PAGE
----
Saturday, November 1st, 2014
False
Hoekstra
"Since ObamaCare and the stimulus passed, the unemployment rate in the U.S. has increased."

Pete Hoekstra on Sunday, February 5th, 2012 in a website linked to a campaign ad

In "Debbie-Spend-It-Now" ad, Pete Hoekstra errs on unemployment rate statistic

Pete Hoekstra, a former member of the U.S. House and a Republican candidate for Senate in Michigan, released this ad attacking U.S. dependence on China. We checked some of its facts.

On Feb. 5, 2012, former Rep. Pete Hoekstra -- a Republican seeking to unseat Sen. Debbie Stabenow, D-Mich. -- released an ad titled "Debbie-Spend-It-Now." The ad quickly attracted public attention for its use of a young Asian woman thanking Americans, in broken English, for helping to boost the Chinese economy.

The ad directed viewers to a website that provided additional statistical details. One of the claims on the site is that "since ObamaCare and the stimulus passed, the unemployment rate in the U.S. has increased."

We decided to see whether that claim was correct.

The stimulus was the first of the two bills to be signed into law -- on Feb. 17, 2009. That month, the national unemployment rate stood at 8.3 percent.

Meanwhile, the health care law was signed on March 23, 2010. During that month, the national unemployment rate was 9.8 percent.

And in the most recent month for which figures are available -- January 2012 -- the unemployment rate stood at 8.3 percent.

So, since enactment of the stimulus three years ago, the unemployment rate has -- after a rise and then a decline -- remained at exactly the same rate. And since the health care legislation was passed, it has fallen by 1.5 percentage points.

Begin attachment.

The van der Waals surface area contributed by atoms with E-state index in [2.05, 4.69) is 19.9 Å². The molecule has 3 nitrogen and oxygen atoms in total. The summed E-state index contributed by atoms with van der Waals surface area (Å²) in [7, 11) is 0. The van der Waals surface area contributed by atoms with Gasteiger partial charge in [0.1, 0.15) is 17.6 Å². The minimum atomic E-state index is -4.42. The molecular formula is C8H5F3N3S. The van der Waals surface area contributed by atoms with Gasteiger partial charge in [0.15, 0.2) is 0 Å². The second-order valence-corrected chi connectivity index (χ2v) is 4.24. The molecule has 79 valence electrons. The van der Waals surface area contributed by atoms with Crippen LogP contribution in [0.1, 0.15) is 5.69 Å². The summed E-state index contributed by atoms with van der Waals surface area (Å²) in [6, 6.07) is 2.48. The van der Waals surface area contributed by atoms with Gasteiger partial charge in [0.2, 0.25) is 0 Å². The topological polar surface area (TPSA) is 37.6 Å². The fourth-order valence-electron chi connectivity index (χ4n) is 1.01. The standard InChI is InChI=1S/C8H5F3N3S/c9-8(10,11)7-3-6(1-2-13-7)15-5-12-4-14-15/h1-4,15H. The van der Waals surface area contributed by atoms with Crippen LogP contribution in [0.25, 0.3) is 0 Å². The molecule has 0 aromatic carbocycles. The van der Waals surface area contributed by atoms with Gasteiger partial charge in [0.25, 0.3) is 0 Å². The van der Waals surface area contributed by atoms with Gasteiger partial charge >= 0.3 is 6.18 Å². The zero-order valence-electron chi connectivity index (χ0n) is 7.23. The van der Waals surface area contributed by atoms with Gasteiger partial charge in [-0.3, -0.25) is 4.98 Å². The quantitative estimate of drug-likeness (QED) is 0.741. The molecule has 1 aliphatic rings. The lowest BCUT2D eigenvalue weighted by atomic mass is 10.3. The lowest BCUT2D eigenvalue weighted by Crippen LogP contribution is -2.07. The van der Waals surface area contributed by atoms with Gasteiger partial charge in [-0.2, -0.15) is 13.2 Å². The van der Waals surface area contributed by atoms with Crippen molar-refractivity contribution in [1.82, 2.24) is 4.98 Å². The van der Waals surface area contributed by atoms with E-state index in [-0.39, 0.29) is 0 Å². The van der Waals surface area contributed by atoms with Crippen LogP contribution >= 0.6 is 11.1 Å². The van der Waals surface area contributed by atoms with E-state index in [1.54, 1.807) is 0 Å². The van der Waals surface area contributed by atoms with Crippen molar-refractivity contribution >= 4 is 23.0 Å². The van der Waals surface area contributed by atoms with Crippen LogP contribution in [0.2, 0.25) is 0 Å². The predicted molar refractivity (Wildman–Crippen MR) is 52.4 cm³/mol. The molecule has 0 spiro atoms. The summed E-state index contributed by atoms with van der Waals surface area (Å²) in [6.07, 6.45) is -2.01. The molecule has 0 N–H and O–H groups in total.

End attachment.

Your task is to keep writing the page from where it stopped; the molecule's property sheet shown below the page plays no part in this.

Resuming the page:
We should note some fine print. The source for the claim on the website is "Bureau of Labor Statistics, Accessed 1/23/2012" -- a time before the latest decline in the unemployment rate. The rate on that date was 8.5 percent, but it dropped to 8.3 percent by the time the ad aired on Super Bowl weekend. Using the December figure makes the comparison for the stimulus correct, though the comparison for the health care law still would have been incorrect. Either way, though, it’s not the current figure.

Our ruling

Neither time span offered in Hoekstra’s website checks out, based on the unemployment rate on the day the ad first aired. One shows that the unemployment rate is the same now as it was when the stimulus passed (although it went up in the interim). The other shows that the rate has fallen since the health care law passed. We rate the statement False.

EDITOR’S NOTE: After we published this story, a reader asked us to evaluate Hoekstra’s claim from the perspective of Michigan, where he’s running for Senate. So we did. In February 2009, when the stimulus was signed, unemployment in Michigan was 12.0 percent. In March 2010, when the health care bill was signed, the rate was 13.3 percent. In December 2011 -- the most recent month available -- the rate was 9.3 percent. So the declines in unemployment over both time spans were actually steeper in Michigan than they were nationally. We are keeping our rating at False.